Title

The High Cost of Poverty: Advocating for the Silent Population

Conference Strand

Social Change, Leadership, and Advocacy

Abstract

Poverty is a primary contributor to both health and social problems. Current literature indicates poverty is linked to increased risk of mental illness, drug use, imprisonment rates, school dropout rates, teenage birth rates, and myriad other issues. It is the goal of this presentation to emphasize the need for advocacy and community education in order to better serve this population.

Description

There is an ever-increasing need for advocacy surrounding the underprivileged in America. Poverty is consistently linked to both educative and mental health issues. Thus, the impetus exists for both educators and mental health clinicians to become more involved in the cause of bringing awareness to the implications poverty. This session will highlight common misperceptions about poverty, provide examples of effective methods of advocacy, and underscore the importance of not engaging in ineffective approaches. It is improbable that society will ever eradicate poverty as a whole. However, there is power to enact change through partial solutions, which will be a key factor of discussion in the presentation. The session will also work to foster open conversation among participants that will provide ideas and inspiration for others to join in advocating for those trapped in the cycle of poverty.

Evidence

Current research estimates that more than 45 million individuals in the United States live in poverty. There are 35 states in which the childhood poverty rate is estimated at 20% and 15 states where the number increases to 25% (Berliner, 2013). Poverty has been linked to an increase in mental illness, increased drug use, increased infant mortality rates, increased incarceration, decreased well being, higher school dropout rates, and ongoing segregation in housing and school systems (Berliner, 2009; Wilkinson & Pickett, 2009; Reardon, 2011; Condron, 2011).

Berliner, D. C. (2013). Inequality, poverty, and the socialization of America's youth for the responsibilities of citizenship. Theory Into Practice, 52(3), 203-209.

Berliner, D. C., Arizona State University, E. U., & University of Colorado at Boulder, E. C. (2009). Poverty and potential: Out-of-school factors and school success. Education Policy Research Unit.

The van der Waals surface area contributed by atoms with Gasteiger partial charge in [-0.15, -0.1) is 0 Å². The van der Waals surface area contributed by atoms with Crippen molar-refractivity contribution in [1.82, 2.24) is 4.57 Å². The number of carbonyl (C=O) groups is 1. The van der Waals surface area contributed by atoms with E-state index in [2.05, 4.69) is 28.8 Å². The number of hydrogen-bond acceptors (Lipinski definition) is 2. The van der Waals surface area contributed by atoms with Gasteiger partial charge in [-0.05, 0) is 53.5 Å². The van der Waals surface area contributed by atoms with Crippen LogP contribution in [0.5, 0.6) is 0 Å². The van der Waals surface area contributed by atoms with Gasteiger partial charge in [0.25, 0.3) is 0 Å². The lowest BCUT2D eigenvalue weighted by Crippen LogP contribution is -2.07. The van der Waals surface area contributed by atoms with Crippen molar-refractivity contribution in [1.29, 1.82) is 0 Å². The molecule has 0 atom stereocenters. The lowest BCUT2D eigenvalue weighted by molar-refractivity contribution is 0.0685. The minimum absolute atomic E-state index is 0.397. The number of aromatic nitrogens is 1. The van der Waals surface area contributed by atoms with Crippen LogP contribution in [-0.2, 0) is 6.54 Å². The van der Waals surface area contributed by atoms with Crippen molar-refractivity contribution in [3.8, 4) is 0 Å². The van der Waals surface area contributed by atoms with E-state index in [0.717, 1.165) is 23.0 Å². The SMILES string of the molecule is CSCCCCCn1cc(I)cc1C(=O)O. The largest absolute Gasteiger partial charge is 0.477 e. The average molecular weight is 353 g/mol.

Condron, D. J. (2011). Egalitarianism and educational excellence: Compatible G]goals for affluent societies?. Educational Researcher, (2) 47.

Reardon, S. F. (2012). The widening academic achievement gap between the rich and the poor: New evidence and possible explanations. AASL Hotlinks, 10(10), 1.

Wilkinson, R. G., & Pickett, K. (2010). The spirit level : why greater equality makes societies stronger. New York : Bloomsbury Press, 2010.

Format

Individual Presentations

Biographical Sketch

Charles DeVon Mills, MA, LAPC, LAMFT is currently pursuing his PhD in Counselor Education & Supervision at Mercer University in Atlanta, GA. He is both an educator and a clinician, working in a private practice group. DeVon has served underprivileged populations through his clinical practice and is consistently involved in community advocacy for those living in poverty.

Location

Room 212

Start Date

2-17-2017 4:00 PM

End Date

2-17-2017 5:15 PM

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Feb 17th, 4:00 PM Feb 17th, 5:15 PM

The High Cost of Poverty: Advocating for the Silent Population

Room 212

Poverty is a primary contributor to both health and social problems. Current literature indicates poverty is linked to increased risk of mental illness, drug use, imprisonment rates, school dropout rates, teenage birth rates, and myriad other issues. It is the goal of this presentation to emphasize the need for advocacy and community education in order to better serve this population.